In addition, a new type of Isa joins the family in 2017. If you are aged between 18 and 40, you will be able to save up to £4,000 a year into a Lifetime Isa (Lisa), and the government will add a 25% top-up each year. You can keep your Lisa in cash or investments, and the growth will be subject to the same tax rules as other Isas. You can use money saved into a Lisa either to buy a first home (worth under £450,000) or for retirement once you’re over 60.

• The personal allowance, the amount you can earn before you have to pay income tax, will increase by £500 to £11,500 in the 2017/2018 tax year. The basic rate limit will also rise to £33,500. These changes combined mean that the higher-rate threshold, the amount you earn before you are subject to the higher income-tax rate of 40%, will increase to £45,000.

• From 1 June, insurance premium tax – the equivalent of VAT on insurance policies – will increase to 12% from 10% at present. This is the third hike in 18 months. So if you have a policy due for renewal in June, you may want to consider renewing early.

In the news this week

• UK banks may be required to add a checking system to their online banking websites that will help people avoid accidentally transferring money to the wrong account, says Ali Hussain in The Times. Currently, only a sort code and an account number are required to transfer money, so a simple mistake in one of these can result in money being misplaced. However, under plans announced last week by the Payments Strategy Forum, an industry organisation, customers would have to provide the name of the intended recipient, so that this can be verified against the other account information.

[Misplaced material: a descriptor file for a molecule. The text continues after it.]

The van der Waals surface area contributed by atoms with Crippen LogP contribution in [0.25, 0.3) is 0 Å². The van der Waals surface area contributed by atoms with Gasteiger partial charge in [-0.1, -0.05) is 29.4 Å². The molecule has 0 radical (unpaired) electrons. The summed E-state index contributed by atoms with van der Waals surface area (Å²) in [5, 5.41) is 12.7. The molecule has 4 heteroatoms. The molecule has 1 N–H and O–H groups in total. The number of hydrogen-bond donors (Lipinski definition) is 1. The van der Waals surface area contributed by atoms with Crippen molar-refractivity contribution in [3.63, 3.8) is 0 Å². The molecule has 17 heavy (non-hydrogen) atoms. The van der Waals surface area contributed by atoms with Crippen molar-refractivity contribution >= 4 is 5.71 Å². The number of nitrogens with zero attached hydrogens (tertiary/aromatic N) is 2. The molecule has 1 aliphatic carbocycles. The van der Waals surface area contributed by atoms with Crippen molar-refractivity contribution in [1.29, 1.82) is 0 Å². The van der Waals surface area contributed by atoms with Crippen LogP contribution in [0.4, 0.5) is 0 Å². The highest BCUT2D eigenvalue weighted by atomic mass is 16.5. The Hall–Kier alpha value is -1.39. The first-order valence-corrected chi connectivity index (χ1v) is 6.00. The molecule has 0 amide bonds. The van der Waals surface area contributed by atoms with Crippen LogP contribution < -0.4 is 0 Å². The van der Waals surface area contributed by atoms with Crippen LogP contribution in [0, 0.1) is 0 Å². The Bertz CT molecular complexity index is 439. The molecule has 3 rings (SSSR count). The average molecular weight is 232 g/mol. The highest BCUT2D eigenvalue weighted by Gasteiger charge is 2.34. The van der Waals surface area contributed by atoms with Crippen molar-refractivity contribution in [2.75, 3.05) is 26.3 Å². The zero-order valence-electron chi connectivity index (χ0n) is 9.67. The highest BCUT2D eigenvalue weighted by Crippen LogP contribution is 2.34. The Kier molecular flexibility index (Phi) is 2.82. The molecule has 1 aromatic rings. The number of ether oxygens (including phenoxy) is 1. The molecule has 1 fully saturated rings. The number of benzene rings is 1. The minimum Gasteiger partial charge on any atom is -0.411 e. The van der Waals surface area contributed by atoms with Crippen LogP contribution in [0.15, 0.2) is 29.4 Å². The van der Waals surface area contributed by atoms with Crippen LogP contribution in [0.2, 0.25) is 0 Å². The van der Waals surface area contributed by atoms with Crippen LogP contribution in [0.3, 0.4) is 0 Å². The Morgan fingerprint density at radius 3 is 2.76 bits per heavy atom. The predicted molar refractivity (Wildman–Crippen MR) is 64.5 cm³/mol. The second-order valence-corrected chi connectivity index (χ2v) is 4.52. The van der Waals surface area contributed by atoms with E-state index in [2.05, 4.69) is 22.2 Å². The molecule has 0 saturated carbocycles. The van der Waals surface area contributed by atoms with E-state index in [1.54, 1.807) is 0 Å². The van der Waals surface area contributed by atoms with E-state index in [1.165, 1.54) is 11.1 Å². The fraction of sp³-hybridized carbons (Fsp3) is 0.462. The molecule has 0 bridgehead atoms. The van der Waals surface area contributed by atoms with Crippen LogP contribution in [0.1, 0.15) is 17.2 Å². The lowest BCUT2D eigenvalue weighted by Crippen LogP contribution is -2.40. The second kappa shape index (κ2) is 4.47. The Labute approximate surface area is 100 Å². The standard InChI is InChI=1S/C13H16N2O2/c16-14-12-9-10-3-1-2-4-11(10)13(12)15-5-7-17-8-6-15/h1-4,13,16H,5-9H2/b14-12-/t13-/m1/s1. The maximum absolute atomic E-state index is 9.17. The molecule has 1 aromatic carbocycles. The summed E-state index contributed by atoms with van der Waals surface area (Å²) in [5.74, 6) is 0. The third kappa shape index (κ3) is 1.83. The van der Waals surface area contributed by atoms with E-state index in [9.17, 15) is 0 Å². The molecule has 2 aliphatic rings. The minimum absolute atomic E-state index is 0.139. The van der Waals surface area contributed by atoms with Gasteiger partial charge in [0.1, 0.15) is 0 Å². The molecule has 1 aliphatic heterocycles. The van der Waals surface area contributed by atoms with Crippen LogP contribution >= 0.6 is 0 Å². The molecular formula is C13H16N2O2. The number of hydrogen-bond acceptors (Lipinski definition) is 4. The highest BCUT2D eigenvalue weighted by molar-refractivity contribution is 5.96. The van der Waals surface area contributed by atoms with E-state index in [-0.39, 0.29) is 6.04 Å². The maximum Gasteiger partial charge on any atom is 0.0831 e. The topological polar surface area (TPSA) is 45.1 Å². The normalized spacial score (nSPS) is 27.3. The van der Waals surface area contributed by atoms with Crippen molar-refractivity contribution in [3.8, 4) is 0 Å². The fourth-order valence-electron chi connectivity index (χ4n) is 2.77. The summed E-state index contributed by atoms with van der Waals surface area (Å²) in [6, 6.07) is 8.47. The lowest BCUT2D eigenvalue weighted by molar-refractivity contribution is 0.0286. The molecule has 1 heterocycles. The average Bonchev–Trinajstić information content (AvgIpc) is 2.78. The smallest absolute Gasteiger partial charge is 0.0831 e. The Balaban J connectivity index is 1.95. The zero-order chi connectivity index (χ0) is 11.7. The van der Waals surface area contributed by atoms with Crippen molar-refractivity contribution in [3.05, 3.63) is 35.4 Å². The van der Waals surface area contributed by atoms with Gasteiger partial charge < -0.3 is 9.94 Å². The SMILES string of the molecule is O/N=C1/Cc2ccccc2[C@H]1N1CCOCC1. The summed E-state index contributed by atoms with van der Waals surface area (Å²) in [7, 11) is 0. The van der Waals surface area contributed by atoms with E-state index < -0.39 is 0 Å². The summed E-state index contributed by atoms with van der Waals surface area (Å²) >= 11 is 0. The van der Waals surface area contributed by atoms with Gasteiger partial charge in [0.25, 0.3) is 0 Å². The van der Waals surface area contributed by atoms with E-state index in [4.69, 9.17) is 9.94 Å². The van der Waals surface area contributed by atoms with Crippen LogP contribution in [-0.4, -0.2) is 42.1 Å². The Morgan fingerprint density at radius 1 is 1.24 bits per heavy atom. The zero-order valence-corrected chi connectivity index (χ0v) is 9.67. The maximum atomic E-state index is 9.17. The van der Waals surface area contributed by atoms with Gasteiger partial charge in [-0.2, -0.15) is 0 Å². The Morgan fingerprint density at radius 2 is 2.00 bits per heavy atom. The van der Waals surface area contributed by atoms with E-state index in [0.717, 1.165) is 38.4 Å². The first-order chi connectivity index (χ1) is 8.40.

A screen will then pop up before the money is sent, asking the payer to double-check the information, decreasing the likelihood of them making an error. “The confirmation of payee system… will allow people to avoid sending payments to the wrong account, either by accident or being tricked into doing so, by ensuring a confirmation of the recipient is sent to the payer before any funds leave their account,” Ruth Evans, chair of the forum, told The Guardian. However, the new rules may not come into effect before 2020.

• Market Harborough Building Society has launched a new mortgage aimed at first-time buyers who are struggling to put together a deposit towards a house purchase, says Olivia Rudgard in The Daily Telegraph. The building society’s new 100% mortgage will allow buyers to borrow the full value of their house purchase. However, it will require future homeowners to have a parent register a second charge against their own home, meaning that the parent will be liable if the borrower defaults on the mortgage. 

While 100% mortgages have become rare since mortgage regulations were tightened in the aftermath of the global financial crisis, a few other banks also offer specialist mortgages that are intended to help buyers who are not able to build up a large deposit. Barclays allows first-time buyers to take out a 100% loan if a 10% deposit is left in a linked savings account belonging to a parent. And Santander allows buyers to take out a personal loan to cover their deposit on top of their mortgage – a product that’s mostly aimed at high earners who may only have a limited amount in cash.